|Those who have died as infants and had no opportunity to trust in Christ? We have only two verse that sheds light on this issue. And most evangelicals hold to what I am about to write now. |
King David had a child with Bathsheba but the infant died before he was eight days old. David in prophecy stated: "While the child was alive, I fasted and wept; for I said, 'Who knows, the Lord may be gracious to me, that the child may live.' But now he has died; why should I fast? Can I bring him back again? I shall go to him, but he will not return to me" (2 Sam. 12:22-23).
This indicates that the child went home to be with the Lord, and when David dies, he will go to him. The infant passed on to the Lord. God covered his sin before the age of accountability. Now what is that age? No one knows. But the assumption, based on pretty good evidence, is that before a child reaches a period of consciousness or ability to think with rational thought, God would apply the blood of Christ to that child and cover his sins, taking him home to heaven.
All men are born with the sin of Adam to their account. No one is born innocent. Paul writes "by the transgression of the one [Adam], death reigned through the one, ..." (Rom. 5:17a). "Through the one man's disobedience the many were made sinners" (v. 19). "Just as through one man [Adam] sin entered into the world, and death [came] through sin, and so death spread to all men, ..." (v. 12).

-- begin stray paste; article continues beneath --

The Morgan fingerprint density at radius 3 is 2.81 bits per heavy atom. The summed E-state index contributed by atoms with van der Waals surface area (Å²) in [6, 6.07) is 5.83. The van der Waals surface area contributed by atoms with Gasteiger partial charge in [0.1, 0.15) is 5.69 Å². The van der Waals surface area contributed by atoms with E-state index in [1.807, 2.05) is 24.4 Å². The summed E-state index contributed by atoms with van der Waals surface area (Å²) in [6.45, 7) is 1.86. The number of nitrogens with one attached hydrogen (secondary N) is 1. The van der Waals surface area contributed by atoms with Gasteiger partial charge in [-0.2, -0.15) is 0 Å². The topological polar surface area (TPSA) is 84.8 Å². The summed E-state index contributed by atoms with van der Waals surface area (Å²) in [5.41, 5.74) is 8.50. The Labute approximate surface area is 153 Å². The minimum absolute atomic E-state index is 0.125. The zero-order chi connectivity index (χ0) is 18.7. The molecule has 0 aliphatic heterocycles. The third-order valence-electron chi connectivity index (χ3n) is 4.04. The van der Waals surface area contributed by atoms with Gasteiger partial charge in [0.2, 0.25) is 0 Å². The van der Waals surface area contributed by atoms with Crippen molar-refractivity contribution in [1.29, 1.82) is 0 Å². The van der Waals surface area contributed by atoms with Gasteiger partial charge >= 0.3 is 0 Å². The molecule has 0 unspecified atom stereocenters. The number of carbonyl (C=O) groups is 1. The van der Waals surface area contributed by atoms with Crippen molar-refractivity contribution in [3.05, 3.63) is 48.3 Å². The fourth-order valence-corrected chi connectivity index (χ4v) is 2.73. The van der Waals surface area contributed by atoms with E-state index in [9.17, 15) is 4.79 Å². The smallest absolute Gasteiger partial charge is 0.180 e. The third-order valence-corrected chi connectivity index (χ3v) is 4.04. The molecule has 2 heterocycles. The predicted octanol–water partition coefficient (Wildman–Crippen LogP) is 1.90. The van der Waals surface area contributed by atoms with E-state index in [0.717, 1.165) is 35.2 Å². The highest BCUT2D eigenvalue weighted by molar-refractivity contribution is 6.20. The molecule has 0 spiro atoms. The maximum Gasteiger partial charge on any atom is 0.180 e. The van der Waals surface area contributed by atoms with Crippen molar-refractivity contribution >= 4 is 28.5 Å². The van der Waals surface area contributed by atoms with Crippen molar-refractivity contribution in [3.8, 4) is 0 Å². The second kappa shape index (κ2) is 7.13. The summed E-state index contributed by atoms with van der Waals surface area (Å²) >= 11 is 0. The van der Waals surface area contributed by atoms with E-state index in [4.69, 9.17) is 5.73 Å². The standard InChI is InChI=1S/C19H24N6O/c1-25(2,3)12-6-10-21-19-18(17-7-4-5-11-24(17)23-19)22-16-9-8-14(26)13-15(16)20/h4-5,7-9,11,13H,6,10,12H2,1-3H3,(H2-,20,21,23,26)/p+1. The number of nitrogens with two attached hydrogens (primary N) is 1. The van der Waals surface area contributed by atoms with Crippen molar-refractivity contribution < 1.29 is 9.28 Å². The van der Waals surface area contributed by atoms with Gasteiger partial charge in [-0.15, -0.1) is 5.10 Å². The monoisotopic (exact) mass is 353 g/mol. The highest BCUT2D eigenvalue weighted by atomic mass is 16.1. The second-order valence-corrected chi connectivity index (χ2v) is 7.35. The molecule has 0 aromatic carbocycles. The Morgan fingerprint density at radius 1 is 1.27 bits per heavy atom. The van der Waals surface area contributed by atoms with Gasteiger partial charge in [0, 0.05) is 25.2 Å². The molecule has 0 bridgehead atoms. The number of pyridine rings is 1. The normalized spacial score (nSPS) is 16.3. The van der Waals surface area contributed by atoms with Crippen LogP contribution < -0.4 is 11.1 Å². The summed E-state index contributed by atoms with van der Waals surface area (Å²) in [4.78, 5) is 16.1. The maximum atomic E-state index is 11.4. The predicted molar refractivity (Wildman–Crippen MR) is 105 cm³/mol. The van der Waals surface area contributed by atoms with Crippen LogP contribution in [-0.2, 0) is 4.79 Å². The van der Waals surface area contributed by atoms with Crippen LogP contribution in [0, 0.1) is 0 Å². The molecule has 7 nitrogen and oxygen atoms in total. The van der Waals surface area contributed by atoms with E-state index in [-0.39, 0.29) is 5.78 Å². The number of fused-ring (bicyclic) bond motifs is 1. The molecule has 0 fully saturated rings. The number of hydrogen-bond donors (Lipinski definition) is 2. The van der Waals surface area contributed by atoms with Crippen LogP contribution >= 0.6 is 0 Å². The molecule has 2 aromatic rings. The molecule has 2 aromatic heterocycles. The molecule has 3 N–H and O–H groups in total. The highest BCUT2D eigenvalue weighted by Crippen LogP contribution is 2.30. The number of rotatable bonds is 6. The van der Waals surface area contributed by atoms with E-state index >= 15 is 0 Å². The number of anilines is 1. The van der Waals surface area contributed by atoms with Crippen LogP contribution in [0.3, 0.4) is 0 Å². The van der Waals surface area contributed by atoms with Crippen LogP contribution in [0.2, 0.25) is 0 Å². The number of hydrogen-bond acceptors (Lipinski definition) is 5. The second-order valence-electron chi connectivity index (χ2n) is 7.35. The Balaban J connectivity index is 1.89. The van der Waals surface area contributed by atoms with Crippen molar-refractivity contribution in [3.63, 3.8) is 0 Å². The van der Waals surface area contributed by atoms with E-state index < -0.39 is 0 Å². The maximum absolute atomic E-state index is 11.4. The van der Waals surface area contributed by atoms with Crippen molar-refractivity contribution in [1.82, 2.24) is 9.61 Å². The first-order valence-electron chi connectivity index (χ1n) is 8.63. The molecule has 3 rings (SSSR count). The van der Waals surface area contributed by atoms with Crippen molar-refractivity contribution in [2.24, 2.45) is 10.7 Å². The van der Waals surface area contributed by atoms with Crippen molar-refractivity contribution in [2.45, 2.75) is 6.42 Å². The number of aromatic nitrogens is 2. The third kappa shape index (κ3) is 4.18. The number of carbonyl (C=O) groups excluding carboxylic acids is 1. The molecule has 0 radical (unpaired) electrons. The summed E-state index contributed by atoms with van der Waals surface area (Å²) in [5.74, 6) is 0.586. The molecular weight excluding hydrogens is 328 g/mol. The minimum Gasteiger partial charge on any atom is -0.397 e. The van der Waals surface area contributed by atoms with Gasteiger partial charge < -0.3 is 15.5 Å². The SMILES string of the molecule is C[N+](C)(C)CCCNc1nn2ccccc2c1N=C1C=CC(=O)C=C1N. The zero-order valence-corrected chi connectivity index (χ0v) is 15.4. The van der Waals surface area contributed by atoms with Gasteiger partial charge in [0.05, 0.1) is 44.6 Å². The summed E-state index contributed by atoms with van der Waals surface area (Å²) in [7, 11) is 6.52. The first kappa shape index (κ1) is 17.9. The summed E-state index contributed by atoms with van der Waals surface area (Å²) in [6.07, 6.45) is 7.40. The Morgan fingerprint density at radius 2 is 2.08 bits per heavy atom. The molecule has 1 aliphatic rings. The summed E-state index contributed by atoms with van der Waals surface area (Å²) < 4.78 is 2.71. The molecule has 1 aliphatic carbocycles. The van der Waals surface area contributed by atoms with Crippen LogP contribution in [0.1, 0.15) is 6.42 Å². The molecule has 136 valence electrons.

Circumcision nor baptism has anything to do with salvation. Only faith can save. But the issue of the infant, or the child who has not reached the realm of reasoning, brings about an exception. God can apply the death of His Son to such. Thus, the Lord is not unfair. He applies the death of Christ to that child in order to spare him. These two verses in 2 Samuel 12 are few but they have great implications to this issue.
Unger writes on 2 Samuel 12:22-23: "'I shall go to him,' scarcely can be interpreted any other way than that [David] was conscious of a life beyond the grave and that he, justified by faith, would go where the innocent child went, who had not yet reached the age of accountability." --Dr. Mal Couch (10/10)